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Home » , » Schoharie County Reality Check Marks 50th Anniversary of Surgeon General Smoking Warning With Local Success Story

Schoharie County Reality Check Marks 50th Anniversary of Surgeon General Smoking Warning With Local Success Story

Written By Editor on 1/14/14 | 1/14/14

On Thursday, January 16, 2014, the 32nd Surgeon General’s Report on Smoking and Health will be released in recognition of the 50th Anniversary of the first Surgeon General’s Report on Smoking and Health released in January 1964. This report was the first report to the American public that identified smoking as a cause of lung cancer in men.
The Surgeon General’s 32nd Report on Smoking and Health provides new findings on the health effects of smoking along with a call to end the continuing tobacco use epidemic. In New York, tobacco remains the leading cause of premature death and disease, with the highest smoking rates among the poorest New Yorkers who disproportionally suffer the deadly consequences of tobacco use.
We at Reality Check of Delaware, Otsego & Schoharie Counties, along with local tobacco control advocates are marking this anniversary by celebrating local resident, Chris Tague’s 8 weeks being smoke-free, and drawing attention today to the tremendous health and financial burden caused by tobacco use in Schoharie County.
The January 1, 2014 edition of the Times Journal (page 6 of Section 1) featured the article "His Fresh Start: Reality Check, GASO helping longtime smoker Chris Tague quit" highlighting Mr. Tague’s courage and strength to quit a lifelong habit, with the help and encouragement of Reality Check of Delaware, Otsego & Schoharie Counties.
"We celebrate Mr. Tague and encourage others to follow his example and quit smoking," said C.J. Smith, Program Coordinator for Reality Check of Delaware, Otsego & Schoharie Counties. "The 50th anniversary and new Surgeon General’s Report confirms that it is time to end the smoking epidemic once and for all – especially for your children."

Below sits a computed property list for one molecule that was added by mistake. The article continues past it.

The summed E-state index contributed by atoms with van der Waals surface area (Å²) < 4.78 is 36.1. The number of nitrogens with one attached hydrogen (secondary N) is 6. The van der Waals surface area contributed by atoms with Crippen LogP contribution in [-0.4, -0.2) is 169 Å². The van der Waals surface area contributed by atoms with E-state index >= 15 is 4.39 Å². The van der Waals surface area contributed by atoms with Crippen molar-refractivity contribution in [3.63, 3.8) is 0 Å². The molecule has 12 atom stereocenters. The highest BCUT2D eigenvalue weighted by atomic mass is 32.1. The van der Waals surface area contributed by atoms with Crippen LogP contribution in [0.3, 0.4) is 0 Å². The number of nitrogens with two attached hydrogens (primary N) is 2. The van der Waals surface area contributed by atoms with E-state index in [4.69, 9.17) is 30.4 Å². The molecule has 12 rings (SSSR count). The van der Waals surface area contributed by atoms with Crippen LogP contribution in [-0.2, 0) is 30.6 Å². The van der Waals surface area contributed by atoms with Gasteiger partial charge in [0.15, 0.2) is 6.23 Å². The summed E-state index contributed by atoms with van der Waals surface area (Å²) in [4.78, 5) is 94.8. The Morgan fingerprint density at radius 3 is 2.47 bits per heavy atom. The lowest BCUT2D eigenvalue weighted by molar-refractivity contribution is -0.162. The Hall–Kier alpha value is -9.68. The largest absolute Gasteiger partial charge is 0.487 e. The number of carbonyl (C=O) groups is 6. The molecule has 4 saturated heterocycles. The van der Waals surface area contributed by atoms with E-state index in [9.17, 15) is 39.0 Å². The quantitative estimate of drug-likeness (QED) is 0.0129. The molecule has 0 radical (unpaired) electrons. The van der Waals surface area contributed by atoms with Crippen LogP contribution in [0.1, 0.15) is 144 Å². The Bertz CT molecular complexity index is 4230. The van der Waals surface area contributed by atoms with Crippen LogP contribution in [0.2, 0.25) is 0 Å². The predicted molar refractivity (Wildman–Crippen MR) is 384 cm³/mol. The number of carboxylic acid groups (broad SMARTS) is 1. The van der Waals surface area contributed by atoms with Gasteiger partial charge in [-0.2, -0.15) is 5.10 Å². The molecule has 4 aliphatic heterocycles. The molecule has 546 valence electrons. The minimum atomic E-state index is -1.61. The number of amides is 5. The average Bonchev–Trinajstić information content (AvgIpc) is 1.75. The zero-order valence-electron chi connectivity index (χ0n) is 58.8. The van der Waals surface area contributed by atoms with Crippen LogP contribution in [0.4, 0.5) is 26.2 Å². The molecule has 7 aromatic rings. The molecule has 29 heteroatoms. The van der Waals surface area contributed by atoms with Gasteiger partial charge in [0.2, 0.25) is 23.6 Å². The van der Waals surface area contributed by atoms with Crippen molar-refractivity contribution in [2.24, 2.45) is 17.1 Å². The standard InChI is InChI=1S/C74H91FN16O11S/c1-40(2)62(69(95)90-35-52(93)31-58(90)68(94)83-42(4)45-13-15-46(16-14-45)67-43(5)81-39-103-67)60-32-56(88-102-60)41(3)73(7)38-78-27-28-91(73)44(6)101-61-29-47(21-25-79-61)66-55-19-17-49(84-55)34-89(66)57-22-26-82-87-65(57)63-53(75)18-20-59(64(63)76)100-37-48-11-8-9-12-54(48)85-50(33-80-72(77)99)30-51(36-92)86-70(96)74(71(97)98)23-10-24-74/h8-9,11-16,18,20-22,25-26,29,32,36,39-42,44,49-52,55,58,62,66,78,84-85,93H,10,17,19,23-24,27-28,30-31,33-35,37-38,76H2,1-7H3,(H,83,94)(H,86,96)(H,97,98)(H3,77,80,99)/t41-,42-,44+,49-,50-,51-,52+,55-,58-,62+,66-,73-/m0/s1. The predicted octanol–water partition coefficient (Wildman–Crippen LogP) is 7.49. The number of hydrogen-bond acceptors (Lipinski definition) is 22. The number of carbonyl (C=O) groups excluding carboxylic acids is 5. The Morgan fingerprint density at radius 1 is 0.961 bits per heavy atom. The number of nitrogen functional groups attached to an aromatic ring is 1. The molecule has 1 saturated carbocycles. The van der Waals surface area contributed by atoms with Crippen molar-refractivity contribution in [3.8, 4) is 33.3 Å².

New York State is a leader in tobacco control with strong clean indoor air laws, the highest tobacco taxes in the nation; smoke-free outdoor laws, youth prevention initiative, and cessation programs that together have led to substantial reductions in smoking rates among adults and youth, thanks in part to programs like Reality Check. However, more than 25,000 New Yorkers still die every year due to tobacco use. 
The New York State Tobacco Control Program effectively reduces tobacco use, save lives and saves money. The Department of Health estimates that approximately 35% of the total decline in adult smoking is attributable to youth prevention strategies. The significant reduction in smoking among young adults will reduce future health care costs by approximately $5 billion.
In New York State, the smoking rate for middle school students has declined to 3.1% and the smoking rate for high school students has declined to 11.9%². The adult smoking rate for 2013 in Schoharie County is 23%, and is much higher in some parts of the state. One objective of the "Schoharie County Community Health Assessment & Improvement Plan" (November 15, 2013) submitted by the former Public Health Director of the Schoharie County Department of Health, Asante Shipp-Hilts, MPH – is to reduce the percentage of smokers in Schoharie County from 23 percent to 20 percent by 2017, with a targeted focus on adults with annual household income of less than $25,000.
"It is hard to believe that we are still fighting this deadly product 50 years later", said Mr. Tague. "We’ve made tremendous progress, but we must continue to tackle the enormous financial and health burden that tobacco use causes our community."
Reality Check is a statewide youth-led movement against the tobacco industry and their manipulative and deceptive marketing practices. Reality Check is composed of teens 13-18 committed to exposing big tobacco and preventing them from targeting youth with their marketing. Reality Check strives to create positive change in our community through grassroots activism, community education, media campaigns and political education.

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